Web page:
The Gabapentin High – Misuse and Abuse of Neurontin Painkiller on the Rise
The medication Gabapentin (Neurontin) is considered a safe, non-addictive alternative to opioid painkillers. Recently, though, law enforcement and health care professionals witnessed a spike in the number of arrests and hospital visits associated with gabapentin abuse.
“We started hearing from pharmacists about people trying to get early refills. That’s usually a sign that something is being abused,” the executive director of the Kentucky Office of Drug Control Policy, Van Ingram, told NBC News.
After officials in Ohio began monitoring sales of the medication, in December 2016, they discovered that gabapentin was the most prescribed painkiller in the state, even surpassing the opioid oxycodone.
Effects of Gabapentin Misuse and Abuse
Used as prescribed and not mixed with other dangerous substances, the medication is safe. However, a person abusing the drug is generally taking much more than the prescribed dose.
The effects of a gabapentin high range from an elevated mood or euphoria to a sense of calm, relaxation and improved sociability.
While the effects of misusing gabapentin sound harmless, the problem is that mixed with other substances, such as alcohol or opioids – heroin, fentanyl, prescription painkillers – it increases the potency or lethality of the other substances.
Many people have started misusing it to get high or increase the effects of other substances and it has become a favorite of opioid users to enhance the effects. Because it is not a controlled substance, it is fairly easy to find on the streets.
Gabapentin Approved and Off-Label Uses
Gabapentin is only approved by the Food and Drug Administration (FDA) as anticonvulsant drug for people with epilepsy and for nerve pain associated with shingles.
Because the drug is thought to be relatively safe, though, physicians prescribe gabapentin for a number of off-label uses. These can include the following:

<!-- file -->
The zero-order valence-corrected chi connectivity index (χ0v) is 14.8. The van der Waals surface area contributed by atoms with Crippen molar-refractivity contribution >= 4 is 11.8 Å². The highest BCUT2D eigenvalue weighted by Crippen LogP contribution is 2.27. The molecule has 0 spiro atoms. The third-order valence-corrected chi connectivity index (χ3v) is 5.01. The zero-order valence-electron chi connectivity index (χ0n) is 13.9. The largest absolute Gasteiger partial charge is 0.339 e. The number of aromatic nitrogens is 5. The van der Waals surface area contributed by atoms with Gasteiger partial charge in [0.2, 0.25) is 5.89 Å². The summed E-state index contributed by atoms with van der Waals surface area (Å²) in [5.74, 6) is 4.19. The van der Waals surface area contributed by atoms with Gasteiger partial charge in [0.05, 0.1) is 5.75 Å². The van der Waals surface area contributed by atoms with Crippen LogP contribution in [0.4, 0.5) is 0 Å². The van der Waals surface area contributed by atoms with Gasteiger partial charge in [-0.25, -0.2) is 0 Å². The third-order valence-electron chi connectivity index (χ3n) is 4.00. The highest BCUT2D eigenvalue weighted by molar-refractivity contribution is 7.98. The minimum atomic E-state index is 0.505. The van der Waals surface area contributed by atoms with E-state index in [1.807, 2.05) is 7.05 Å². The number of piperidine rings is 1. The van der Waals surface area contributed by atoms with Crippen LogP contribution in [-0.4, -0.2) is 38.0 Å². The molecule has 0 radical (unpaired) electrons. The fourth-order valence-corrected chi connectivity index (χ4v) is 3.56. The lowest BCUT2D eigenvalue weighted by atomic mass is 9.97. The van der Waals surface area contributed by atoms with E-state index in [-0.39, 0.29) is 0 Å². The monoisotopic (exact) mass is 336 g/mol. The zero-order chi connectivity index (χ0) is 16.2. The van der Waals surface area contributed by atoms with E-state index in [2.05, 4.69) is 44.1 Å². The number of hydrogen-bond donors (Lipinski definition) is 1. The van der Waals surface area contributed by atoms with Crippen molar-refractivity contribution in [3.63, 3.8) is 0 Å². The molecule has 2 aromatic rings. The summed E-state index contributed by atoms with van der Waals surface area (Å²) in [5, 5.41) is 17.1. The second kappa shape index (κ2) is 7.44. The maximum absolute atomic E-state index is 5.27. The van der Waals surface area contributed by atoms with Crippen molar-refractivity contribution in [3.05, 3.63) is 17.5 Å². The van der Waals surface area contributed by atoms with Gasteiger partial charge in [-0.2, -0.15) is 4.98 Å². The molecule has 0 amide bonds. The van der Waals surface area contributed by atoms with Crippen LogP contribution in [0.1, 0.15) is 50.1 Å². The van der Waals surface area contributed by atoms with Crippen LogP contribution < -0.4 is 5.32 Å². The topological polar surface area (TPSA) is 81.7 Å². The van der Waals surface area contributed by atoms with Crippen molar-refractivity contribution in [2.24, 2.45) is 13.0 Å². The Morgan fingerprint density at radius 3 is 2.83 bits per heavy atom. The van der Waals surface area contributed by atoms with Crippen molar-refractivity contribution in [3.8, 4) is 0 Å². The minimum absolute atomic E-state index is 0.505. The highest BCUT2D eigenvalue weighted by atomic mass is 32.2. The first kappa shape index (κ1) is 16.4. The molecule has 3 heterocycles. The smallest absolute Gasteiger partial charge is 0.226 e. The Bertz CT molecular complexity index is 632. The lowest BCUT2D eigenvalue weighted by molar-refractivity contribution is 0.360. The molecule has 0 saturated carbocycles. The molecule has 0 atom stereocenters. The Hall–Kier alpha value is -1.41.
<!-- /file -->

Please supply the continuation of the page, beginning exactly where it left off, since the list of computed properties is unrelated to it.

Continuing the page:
- Withdrawal from other substances, such as alcohol, cocaine and methamphetamine
- Anxiety, mood disorders and attention deficit disorder
- Sleep disorders
- Migraines and back pain
Critics of off-label prescriptions of gabapentin point to the opioid epidemic as a stark lesson in what happens when doctors over circulate a reportedly safe drug.
“It got prescribed so much that everybody taking an opioid for chronic pain was also taking gabapentin,” Dr. James Patrick Murphy, a pain specialist based in Louisville, told NBC News. “People have a tendency to want to abuse anything that is mind-altering and a lot of times it is what is readily available to them.”
Dr. Murphy lamented that another consequence to over-prescribing and abuse associated with gabapentin will lead to policies that make it more difficult for patients who do well on the medication to get a prescription for it.
Responsible physicians will only prescribe dosages from 1,800 to 2,400 milligrams maximum per day of gabapentin for patients who need it, according to the Mayo Clinic.
The drug is also fairly inexpensive, even when it reaches street level sales. In Athens, Ohio, authorities report 300-milligram gabapentin pills go for 75 cents each.
Gabapentin (Neurontin) Side Effects
Not all people who misuse or abuse gabapentin report a positive experience. Some of the negative side effects from taking the drug include:
The commonly held belief is that gabapentin is non-addictive. Whether that’s the case or not, gabapentin abuse may be a symptom of self-destructive behavior associated depression or other mental health issues that can lead to addiction.
It’s important to point out that anyone feeling out of control because of gabapentin misuse should seek help and treatment, if necessary.
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